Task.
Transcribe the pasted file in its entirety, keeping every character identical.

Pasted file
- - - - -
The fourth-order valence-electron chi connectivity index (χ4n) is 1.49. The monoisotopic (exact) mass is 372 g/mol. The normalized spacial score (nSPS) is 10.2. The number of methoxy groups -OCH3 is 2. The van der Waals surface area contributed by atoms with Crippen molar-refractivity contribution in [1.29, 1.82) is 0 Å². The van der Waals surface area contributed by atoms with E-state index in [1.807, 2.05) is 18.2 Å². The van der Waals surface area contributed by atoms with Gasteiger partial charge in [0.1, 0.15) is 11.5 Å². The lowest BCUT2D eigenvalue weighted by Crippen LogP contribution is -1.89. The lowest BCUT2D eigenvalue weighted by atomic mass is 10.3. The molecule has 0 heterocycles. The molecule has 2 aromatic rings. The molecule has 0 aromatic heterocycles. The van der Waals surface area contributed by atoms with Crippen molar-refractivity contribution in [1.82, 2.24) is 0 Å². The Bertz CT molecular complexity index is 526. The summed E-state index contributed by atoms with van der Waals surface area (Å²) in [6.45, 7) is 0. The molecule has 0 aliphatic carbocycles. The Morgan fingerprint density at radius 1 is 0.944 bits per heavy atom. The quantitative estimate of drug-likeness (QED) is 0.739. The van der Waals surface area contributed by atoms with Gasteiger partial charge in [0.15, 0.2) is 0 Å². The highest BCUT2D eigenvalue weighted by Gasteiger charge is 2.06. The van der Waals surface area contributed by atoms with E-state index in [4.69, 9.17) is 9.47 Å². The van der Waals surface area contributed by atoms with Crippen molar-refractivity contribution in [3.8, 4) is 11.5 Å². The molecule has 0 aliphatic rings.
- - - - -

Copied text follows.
The fourth-order valence-electron chi connectivity index (χ4n) is 1.49. The monoisotopic (exact) mass is 372 g/mol. The normalized spacial score (nSPS) is 10.2. The number of methoxy groups -OCH3 is 2. The van der Waals surface area contributed by atoms with Crippen molar-refractivity contribution in [1.29, 1.82) is 0 Å². The van der Waals surface area contributed by atoms with E-state index in [1.807, 2.05) is 18.2 Å². The van der Waals surface area contributed by atoms with Gasteiger partial charge in [0.1, 0.15) is 11.5 Å². The lowest BCUT2D eigenvalue weighted by Crippen LogP contribution is -1.89. The lowest BCUT2D eigenvalue weighted by atomic mass is 10.3. The molecule has 0 heterocycles. The molecule has 2 aromatic rings. The molecule has 0 aromatic heterocycles. The van der Waals surface area contributed by atoms with Crippen molar-refractivity contribution in [1.82, 2.24) is 0 Å². The Bertz CT molecular complexity index is 526. The summed E-state index contributed by atoms with van der Waals surface area (Å²) in [6.45, 7) is 0. The molecule has 0 aliphatic carbocycles. The Morgan fingerprint density at radius 1 is 0.944 bits per heavy atom. The quantitative estimate of drug-likeness (QED) is 0.739. The van der Waals surface area contributed by atoms with Gasteiger partial charge in [0.15, 0.2) is 0 Å². The highest BCUT2D eigenvalue weighted by Gasteiger charge is 2.06. The van der Waals surface area contributed by atoms with E-state index in [4.69, 9.17) is 9.47 Å². The van der Waals surface area contributed by atoms with Crippen molar-refractivity contribution in [3.8, 4) is 11.5 Å². The molecule has 0 aliphatic rings.